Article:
Trauma-Informed Practice

ACE (Adverse Childhood Experiences) and Trauma-Informed Practice

Trauma informed practices

It is the understanding that exposure to trauma can impact an individual’s neurological, biological, psychological and social development. Being trauma-informed means assuming that people are more likely than not to have a history of traumatic experiences and that these experiences may impact on their ability to feel safe within or develop trusting relationships, or their ability to live happy and fulfilled lives.

This seeks to remove the barriers that those affected by trauma can experience by using the principles of trauma informed practice: 

  • Safety
  • Trust
  • Choice
  • Collaboration
  • Empowerment
  • Inclusivity and Cultural Consideration

It also seeks to avoid re-traumatisation which is the re-experiencing of thoughts, feelings or sensations experienced at the time of initial trauma. This is generally triggered by reminders of previous trauma.

Trauma results from an event or circumstances which is harmful or life-threatening. Trauma is when an individual experiences something that is very stressful, frightening or distressing. It could be one incident, or an ongoing event which happens over a period of time.

Adverse Childhood Experiences are highly stressful and potentially traumatic negative events that occur in childhood. These could be direct harm perpetuated on a young person, or indirect such as witnessing domestic abuse. Some examples of ACEs can be seen below. Some other important examples to note are gang membership, bereavement, living in care, criminal exploitation, health issues, being a young carer, being a refugee and so much more.

Preventing ACE’s is a wider problem, such as tackling social inequality. While they are found across the population, it is highest in areas of high deprivation. There are many long-term health-related outcomes, as well as reduced educational attainment, worklessness, diminished social mobility, lower socioeconomic status and involvement in the criminal justice system. People who experience ACE’s often develop coping strategies. Whilst these can be health-harming, it is also shown that people with no health-harming coping strategies still had increased risk of non-communicable diseases.

When a young person has been exposed to stressful situations, there are three types of responses.

  • Positive
  • Tolerable
  • Toxic

These terms refer to the stress response systems’ effects on the body, not to the event or experience itself. Positive stress response is a normal part of a healthy child development. This may be characterised by increase in heart rate and mild elevations in hormone levels. An example of this could be getting an injection, or meeting a new caregiver. Tolerable is stress of a much higher degree, stemming from a severe longer-lasting difficulty. This could be a bereavement, or a frightening injury. If there is the correct support in place, the mind recovers from what could otherwise be a traumatising event. Toxic stress occurs when a child experiences strong, frequent or prolonged damaging incidents, such as abuse and neglect. Without support, this prolonged activation of stress response can disrupt development of the brain, and increase the risk of stress-related diseases.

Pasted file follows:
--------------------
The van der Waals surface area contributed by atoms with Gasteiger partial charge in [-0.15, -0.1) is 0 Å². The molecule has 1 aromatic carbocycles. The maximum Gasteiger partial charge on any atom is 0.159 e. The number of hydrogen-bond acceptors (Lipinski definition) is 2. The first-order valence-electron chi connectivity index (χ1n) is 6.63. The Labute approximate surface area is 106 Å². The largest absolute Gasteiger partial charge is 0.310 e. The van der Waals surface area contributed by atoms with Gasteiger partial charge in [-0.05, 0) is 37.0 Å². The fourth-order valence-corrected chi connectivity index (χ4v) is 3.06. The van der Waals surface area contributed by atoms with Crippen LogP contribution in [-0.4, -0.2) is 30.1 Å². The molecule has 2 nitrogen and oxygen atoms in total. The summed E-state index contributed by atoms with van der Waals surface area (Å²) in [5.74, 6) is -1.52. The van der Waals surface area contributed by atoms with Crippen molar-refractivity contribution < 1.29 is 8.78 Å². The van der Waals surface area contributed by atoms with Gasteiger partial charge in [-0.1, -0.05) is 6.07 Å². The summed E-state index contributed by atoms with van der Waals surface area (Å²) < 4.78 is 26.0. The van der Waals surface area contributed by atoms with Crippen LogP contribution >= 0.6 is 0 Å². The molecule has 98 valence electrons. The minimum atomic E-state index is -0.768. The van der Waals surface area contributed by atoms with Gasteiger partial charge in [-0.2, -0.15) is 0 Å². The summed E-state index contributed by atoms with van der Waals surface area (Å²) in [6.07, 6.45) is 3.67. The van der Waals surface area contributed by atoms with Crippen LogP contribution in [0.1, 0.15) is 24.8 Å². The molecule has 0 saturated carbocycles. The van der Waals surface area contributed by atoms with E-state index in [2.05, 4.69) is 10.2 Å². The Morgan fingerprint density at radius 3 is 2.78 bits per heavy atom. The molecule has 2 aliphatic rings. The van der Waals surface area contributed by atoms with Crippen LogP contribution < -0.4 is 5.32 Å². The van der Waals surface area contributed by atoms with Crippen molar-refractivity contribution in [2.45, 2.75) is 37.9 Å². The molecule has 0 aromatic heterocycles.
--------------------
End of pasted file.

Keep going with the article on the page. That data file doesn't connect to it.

There are 4 common ways to prevent and mitigate the impacts of ACEs.

  • Supporting Parenting
  • Building Relationships and Resilience
  • Early Identification of Adversity
  • Responding to Trauma and Specific ACEs

There are things that we can all do, both in life and in the workplace:

  • Keep in mind that a person’s behaviour might be related to ACEs
  • To make sense of a child/young person’s current difficulties by considering “what happened to you?” instead of “what’s wrong with you?” And go on to ask, “how has this affected you?” and “who is there to support you?”
  • Use protective factors to build resilience e.g. secure attachment, opportunities for positive activities and supportive networks.
  • Continue to raise awareness

Some protective factors are:

  • Being around people with a positive attitude
  • Experiences of success and achievement
  • Good communication pathways
  • Secure attachments with trusted adults
  • Positive relationships

The role of resilience to mitigate the impact of ACEs is increasingly evident. Resilience resources in childhood and adulthood can reduce the negative outcomes associated with ACEs and show protective effects on mental ill health, childhood health and educational attendance. Childhood resilience resources which help prevent the negative impact of ACEs include having a stable trusted relationship with an adult, participating in sport clubs and strengthening social and emotional competency (protective skills).

It is important that we remember that trauma is extremely common, and is likely to have happened to the majority of individuals we speak to on a daily basis. Often, when a person is exposed to one ACE, they are exposed to many. Support requires a whole system approach which extends across sectors including health, social care, policing, education, housing and community from childhood to adulthood.

  • Thank them for trusting you
  • Listen, be non-judgemental and compassionate
  • Let them know you will be passing this information on
  • Follow your Safeguarding Procedures
  • Write everything that was said down, to the time, place, exact wording etc

The ACE Index: mapping childhood adversity in England:

Trauma-Informed Practice Framework, BNSSG:

Contextual Safeguarding:

Brene Brown on Empathy:

E-Learning: Introduction to Adverse Childhood Experiences:

Keeping Bristol Safe Partnership: